Superheroes represent a hyper-masculinised stereotype. They are characterised by masculine traits of physical strength and muscular physiques, along with aggressive tendencies (manifested in their physical, combative engagement with villains). An equally important aspect of the superhero genre is the costume. Superheroes dress up, often in costumes of their own design. In this aspect of the superhero identity, there is engagement with traditionally feminine behaviours.
Comic books depict superheroes designing, acquiring or manufacturing their costumes, in the pivotal transition from civilian to superhero. Although they may have acquired their superpowers previously, it is not at the time of power-acquisition that they become a superhero. The transformation is not complete until they don a new costume, and adopt the super-identity.
Although some superheroes do adopt a ready-made costume, many design and make their costumes themselves. It is in this conception of their superhero identity, via costume, that they achieve their destiny.
Although vital in defining the superhero’s masculinity, this process is characterised by feminine acts. Costuming – the design and creation of costumes – has been viewed as a gendered activity. Sewing in particular has been presented as a feminine pursuit, or domestic chore (Gordon, 2009). So, in order to achieve the hyper-masculinity of the superhero identity, the hero must get in touch with his feminine side.
The unlikely importance of the superhero’s creation of costume is parodied in this video, Spider-Man’s Less Impressive Superpower.
The Spider-Man comics present sewing one’s own costume as a domestic activity; one that is beneath a “big-name” superhero. The panel below depicts Peter accidentally piercing his finger with a sewing needle, protesting that, despite his fame he has “still got to do [his] own sewing”.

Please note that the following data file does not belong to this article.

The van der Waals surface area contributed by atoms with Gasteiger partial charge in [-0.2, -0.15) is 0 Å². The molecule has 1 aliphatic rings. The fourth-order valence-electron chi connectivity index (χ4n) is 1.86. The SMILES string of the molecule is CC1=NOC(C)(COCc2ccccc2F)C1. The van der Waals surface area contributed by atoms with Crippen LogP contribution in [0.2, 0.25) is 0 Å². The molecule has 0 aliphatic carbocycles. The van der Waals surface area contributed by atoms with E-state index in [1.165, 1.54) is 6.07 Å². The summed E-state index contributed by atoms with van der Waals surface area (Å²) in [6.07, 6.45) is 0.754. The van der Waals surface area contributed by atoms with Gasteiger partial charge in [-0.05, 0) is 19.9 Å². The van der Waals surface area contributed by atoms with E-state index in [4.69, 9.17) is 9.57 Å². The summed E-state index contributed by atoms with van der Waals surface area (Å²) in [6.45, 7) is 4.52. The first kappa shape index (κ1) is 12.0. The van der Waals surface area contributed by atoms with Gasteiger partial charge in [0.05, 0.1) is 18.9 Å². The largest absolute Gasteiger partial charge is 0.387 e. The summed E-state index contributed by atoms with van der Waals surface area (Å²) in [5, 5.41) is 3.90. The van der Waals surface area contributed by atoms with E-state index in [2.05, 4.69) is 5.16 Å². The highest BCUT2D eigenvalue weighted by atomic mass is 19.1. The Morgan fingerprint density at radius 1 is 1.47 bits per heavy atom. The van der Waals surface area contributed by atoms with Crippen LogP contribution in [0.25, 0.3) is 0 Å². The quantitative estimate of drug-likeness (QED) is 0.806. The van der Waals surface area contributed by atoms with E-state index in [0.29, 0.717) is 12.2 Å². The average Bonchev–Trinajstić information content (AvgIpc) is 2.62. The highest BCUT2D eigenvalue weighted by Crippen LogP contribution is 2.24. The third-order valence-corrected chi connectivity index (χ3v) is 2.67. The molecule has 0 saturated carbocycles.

In Amazing Spider-Man #4 (below), Peter declares “I’m no cotton-pickin’ seamstress!… I wish I could ask aunt May [for help]”. The feminine connotations of costume sewing continue to persist outside of Spider-Man’s fictional world. Interviewed about his role in the movie The Amazing Spider-Man 2 (Marc Webb, 2014), actor Andrew Garfield described Peter Parker’s sewing of the costume as “a kind of feminine thing to do”. Pressed for details by his co-star, he continued, “femininity is about… delicacy, precision… and craftsmanship”. He emphasizes that the result of this feminine act was a “very masculine costume”.
Earlier incarnations of Spider-Man, as depicted in Stan Lee and Steve Ditko’s The Amazing Spider-Man, make reference to the contradiction between the feminine act of sewing, and the masculinity of the superhero. Parker sews his own costume, but protests that the task comes unnaturally to him. In issue #20 (January 1965), he is shown stitching his tattered costume back together, and hyperbolises that “my biggest problem is getting this sewn without stabbing my finger to death”. Later, in issue #27 (August 1965) he describes sewing as “the one thing I hate most in the whole wide world”. It is worth noting that, in contrast, his aunt is depicted sewing in the background, and seems to take to engage in this task much more willingly (see, for example, issue #2).
It is worth noting that this activity takes place within the home. Within the domestic space of his bedroom, Peter Parker engages in the domestic, feminine activity of sewing. Then, when he enters the outside world, he dons the costume, and performs masculinity.
Gordon, Sarah A. (2009) “Make it Yourself”: Home Sewing, Gender, and Culture, 1890-1930, New York: Colombia University Press